Dictionary of National Biography, 1912 supplement/Bradford, Edward Ridley Colborne

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BRADFORD, Sir EDWARD RIDLEY COLBORNE, (1836–1911), Anglo-Indian administrator and commissioner of the metropolitan police, London, born on 27 July 1836 at Hambleden Cottage, Buckinghamshire, was second son (in a family of three sons and five daughters) of William Mussage Kirkwall Bradford (1806–1872), who was rector successively of Rotherfield Greys, Oxfordshire, Weeke, Hampshire, and finally from 1844 of West Meon, Hampshire. His mother, Mary (1810–1894), was elder daughter of Henry Colborne Ridley, rector of Hambleden, who was younger brother of Sir Matthew White Ridley, third baronet. His eldest brother, Henry William (1835–1907), was a bencher of the Middle Temple and a county councillor for Westminster. Edward attended a private school at Henley on Thames, and at the age of ten joined his eldest brother at Marlborough; but a dangerous illness cut short his career there, and after studying with a tutor at Blackheath he accepted a cadetship in the service of the East India Company from one of the directors, Butterworth Bayley. He sailed for India on 13 Nov. 1853 and joined the 2nd Madras light cavalry at Jalna. For the next ten years he gave abundant promise of a brilliant military career, winning the confidence of his men by his peculiar charm of manner and being distinguished for his horsemanship and quick perception of character. In 1855 he became lieutenant and joined the 6th Madras cavalry at Mhow. Throughout his service in Central India it was said of him that ‘the good sowars (troopers) loved him, while the bad instinctively feared him.’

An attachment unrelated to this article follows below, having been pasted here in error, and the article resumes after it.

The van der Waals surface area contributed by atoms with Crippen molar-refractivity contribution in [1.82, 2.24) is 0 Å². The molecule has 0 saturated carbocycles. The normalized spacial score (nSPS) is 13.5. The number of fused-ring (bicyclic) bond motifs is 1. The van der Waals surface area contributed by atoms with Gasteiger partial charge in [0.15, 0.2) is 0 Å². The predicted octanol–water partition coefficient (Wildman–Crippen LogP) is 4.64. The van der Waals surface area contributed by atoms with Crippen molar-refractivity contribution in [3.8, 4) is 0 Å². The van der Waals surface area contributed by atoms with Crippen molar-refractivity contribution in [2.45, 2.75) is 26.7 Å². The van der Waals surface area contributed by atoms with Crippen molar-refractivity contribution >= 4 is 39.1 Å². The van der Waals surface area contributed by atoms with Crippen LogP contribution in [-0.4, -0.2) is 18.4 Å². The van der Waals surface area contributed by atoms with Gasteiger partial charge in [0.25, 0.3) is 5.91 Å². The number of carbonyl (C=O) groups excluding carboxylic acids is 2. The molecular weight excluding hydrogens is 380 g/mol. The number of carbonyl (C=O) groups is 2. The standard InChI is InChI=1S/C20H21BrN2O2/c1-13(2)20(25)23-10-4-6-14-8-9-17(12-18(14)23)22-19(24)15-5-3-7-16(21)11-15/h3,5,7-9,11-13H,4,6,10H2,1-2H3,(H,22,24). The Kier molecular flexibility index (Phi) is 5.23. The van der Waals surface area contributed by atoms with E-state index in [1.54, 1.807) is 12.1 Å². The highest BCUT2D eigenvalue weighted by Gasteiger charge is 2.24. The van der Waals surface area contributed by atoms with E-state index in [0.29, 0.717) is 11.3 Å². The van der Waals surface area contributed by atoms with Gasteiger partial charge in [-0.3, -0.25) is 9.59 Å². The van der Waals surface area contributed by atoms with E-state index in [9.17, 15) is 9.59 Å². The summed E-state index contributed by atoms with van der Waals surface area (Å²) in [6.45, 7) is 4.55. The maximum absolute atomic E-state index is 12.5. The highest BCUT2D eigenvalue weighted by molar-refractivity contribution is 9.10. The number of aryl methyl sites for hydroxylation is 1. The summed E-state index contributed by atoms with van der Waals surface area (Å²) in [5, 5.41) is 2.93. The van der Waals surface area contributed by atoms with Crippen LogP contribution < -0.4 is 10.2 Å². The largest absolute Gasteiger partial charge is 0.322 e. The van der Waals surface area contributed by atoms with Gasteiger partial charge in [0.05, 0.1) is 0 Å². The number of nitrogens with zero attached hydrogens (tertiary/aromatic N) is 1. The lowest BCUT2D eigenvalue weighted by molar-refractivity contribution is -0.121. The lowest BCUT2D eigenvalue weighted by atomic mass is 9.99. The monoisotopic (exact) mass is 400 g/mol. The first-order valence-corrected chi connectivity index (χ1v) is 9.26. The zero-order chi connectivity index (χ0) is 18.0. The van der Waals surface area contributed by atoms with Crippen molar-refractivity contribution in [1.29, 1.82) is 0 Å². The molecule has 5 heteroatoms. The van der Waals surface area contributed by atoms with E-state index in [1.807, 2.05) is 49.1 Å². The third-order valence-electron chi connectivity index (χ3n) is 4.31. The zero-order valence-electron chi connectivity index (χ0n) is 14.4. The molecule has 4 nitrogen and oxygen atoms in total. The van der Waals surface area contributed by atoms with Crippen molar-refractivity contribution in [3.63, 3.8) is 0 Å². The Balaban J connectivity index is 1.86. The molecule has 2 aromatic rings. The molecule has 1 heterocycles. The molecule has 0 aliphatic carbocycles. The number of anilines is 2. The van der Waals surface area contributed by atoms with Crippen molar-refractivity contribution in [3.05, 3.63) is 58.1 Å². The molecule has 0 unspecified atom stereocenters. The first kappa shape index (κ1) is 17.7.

On the outbreak of the war with Persia General John Jacob [q. v.] selected him for the duty of organising a corps of irregular cavalry in Persia. But the project was abandoned, and Bradford was attached to a troop of 14th light dragoons, serving at the capture of Muhammara, and receiving the medal and the clasp. The progress of the mutiny hastened his return to India, where he was soon engaged in three fields of operations, near Jabalpur, in the Sagar and Nerbudda districts, and in the pursuit of Tantia Topi. The mutiny of the 52nd Bengal native infantry on 18 Sept. 1857 and the rebellion of local chiefs led to frequent skirmishes, in which Bradford, as adjutant of the left wing 6th Madras cavalry, took part. More serious operations followed after his transfer to the famous corps of irregular cavalry, Mayne's horse, of which he became adjutant, and on 25 Oct. 1858 second in command. He was engaged on 19 October in the brilliant charge of seventy sabres on the rear of Tantia Topi's force, as they retired from Sindwah before General Sir John Michel [q. v.]. He was again to the front on 25 October at Korai, where, after covering sixty-four miles of difficult country in sixty hours, the British cavalry separated one wing of Tantia's force from the other and cut it to pieces. He was specially mentioned in despatches for ‘his great influence over the native soldiery, his excellent tact and judgment,’ and Lord Canning commended his ‘spirit and gallantry.’ He won fresh laurels at Rajgarh, having acted as commandant of 1st regiment Mayne's horse as well as political agent at Goona in 1859. Captain Mayne (8 June 1860) recommended him to the special notice of government for his constant ‘gallantry, discretion and energy.’ Broken down by the strain of these operations, Bradford was ordered home in September 1860, and on his return to duty he was appointed political assistant in West Malwa in addition to his military duties.